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Establishment of an Animal Model of Vascular Restenosis with Bilateral Carotid Artery Grafting

Ruixiong Li, Bin Lan, Tianxiang Zhu, Yanlong Yang, Muting Wang, Chensheng Ma, Shu Chen

Department of Cardiac-Thoracic Surgery, Shantou Central Hospital / Affiliated Shantou Hospital of Sun Yat-sen University, Shantou, China (mainland)

Med Sci Monit 2014; 20:2846-2854

DOI: 10.12659/MSM.891303

Available online:

Published: 2014-12-31

Background: Vascular restenosis occurring after CABG is a major clinical problem that needs to be addressed. Vein grafts are associated with a higher degree of stenosis than artery grafts. However, the mechanism responsible for this effect has not been elucidated. We aimed to establish a rabbit model of vascular restenosis after bilateral carotid artery grafting, and to investigate the associated spatiotemporal changes of intimal hyperplasia in carotid artery and jugular vein grafts after surgery.
Material and Methods: Twenty adult New Zealand white rabbits (10 males; 10 females), weighing 2.0–2.5 kg, were obtained from the Experimental Animal Center of Southern Medical University, Guangzhou, China (License No.: scxk-Guangdong-2006-0015). We quantitatively analyzed intimal thickness, area, and degree of stenosis in carotid artery and jugular vein bridges.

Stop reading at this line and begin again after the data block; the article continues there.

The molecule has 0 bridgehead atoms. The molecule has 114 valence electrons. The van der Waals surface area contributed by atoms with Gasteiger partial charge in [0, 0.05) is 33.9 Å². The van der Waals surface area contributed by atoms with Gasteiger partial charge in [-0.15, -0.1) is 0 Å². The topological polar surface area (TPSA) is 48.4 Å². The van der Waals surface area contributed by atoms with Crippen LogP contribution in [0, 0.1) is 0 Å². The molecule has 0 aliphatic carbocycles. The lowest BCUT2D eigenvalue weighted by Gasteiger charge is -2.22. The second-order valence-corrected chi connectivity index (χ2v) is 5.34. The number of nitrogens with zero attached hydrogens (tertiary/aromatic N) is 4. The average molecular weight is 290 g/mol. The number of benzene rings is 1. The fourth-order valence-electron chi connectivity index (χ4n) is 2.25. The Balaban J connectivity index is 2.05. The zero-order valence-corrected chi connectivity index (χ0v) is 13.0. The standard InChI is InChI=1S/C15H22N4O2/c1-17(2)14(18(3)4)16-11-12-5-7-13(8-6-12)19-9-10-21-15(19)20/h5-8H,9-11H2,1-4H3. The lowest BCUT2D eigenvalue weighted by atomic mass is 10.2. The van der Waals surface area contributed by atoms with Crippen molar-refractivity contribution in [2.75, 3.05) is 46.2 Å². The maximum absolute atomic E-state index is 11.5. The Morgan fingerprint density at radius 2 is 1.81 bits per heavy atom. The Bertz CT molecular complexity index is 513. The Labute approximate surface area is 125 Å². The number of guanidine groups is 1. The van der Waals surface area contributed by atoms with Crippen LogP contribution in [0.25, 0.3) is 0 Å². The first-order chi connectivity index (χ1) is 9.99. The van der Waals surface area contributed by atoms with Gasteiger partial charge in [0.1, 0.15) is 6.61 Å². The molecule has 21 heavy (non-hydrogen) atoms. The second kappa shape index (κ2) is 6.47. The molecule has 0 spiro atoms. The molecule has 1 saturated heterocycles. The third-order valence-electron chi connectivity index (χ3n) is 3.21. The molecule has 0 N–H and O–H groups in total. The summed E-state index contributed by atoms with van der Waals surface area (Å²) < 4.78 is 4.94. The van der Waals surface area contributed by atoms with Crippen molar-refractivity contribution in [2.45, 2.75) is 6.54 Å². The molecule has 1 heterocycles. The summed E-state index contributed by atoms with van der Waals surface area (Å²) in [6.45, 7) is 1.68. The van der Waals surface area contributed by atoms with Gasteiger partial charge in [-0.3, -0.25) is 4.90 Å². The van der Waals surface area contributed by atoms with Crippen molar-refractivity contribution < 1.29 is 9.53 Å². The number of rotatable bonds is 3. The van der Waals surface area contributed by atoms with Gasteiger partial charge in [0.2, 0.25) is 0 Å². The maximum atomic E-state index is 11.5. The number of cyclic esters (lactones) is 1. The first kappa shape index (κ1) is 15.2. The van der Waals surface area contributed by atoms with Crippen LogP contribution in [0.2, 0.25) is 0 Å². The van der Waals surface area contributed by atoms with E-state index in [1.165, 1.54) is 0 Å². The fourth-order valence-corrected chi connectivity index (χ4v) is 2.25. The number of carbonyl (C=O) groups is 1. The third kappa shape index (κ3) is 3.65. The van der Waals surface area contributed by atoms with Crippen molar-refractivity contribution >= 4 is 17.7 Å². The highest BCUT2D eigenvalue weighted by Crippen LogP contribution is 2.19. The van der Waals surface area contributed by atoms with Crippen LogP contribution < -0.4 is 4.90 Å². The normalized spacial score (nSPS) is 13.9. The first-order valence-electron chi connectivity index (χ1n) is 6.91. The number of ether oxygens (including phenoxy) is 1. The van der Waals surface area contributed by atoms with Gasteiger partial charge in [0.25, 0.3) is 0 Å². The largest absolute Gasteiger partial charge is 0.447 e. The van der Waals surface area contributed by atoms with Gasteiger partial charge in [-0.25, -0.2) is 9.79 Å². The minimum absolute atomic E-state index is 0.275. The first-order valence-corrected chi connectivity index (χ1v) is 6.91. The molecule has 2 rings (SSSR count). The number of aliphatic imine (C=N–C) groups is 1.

Results: After 8 weeks of a high-fat diet, rabbit carotid arteries showed early atherosclerotic lesions. With increasing time after surgery, carotid artery and jugular vein grafts showed histopathological and morphological changes, including smooth muscle cell migration, lipid deposition, intimal hyperplasia, and vascular stenosis. The degree of vascular stenosis was significantly higher in vein grafts than in artery grafts at all time points – 35.1±6.7% vs. 16.1±2.6% at Week 12, 56.2±8.5% vs. 23.4±3.4% at Week 16, and 71.2±1.3% vs. 25.2±5.3% at Week 20.
Conclusions: Rabbit bilateral carotid arteries were grafted with carotid artery and jugular vein bridges to simulate pathophysiological processes that occur in people after CABG surgery.

Keywords: Animals, Atherosclerosis - therapy, Carotid Arteries - ultrastructure, Diet, High-Fat, Disease Models, Animal, Graft Occlusion, Vascular - surgery, Jugular Veins - ultrastructure, Rabbits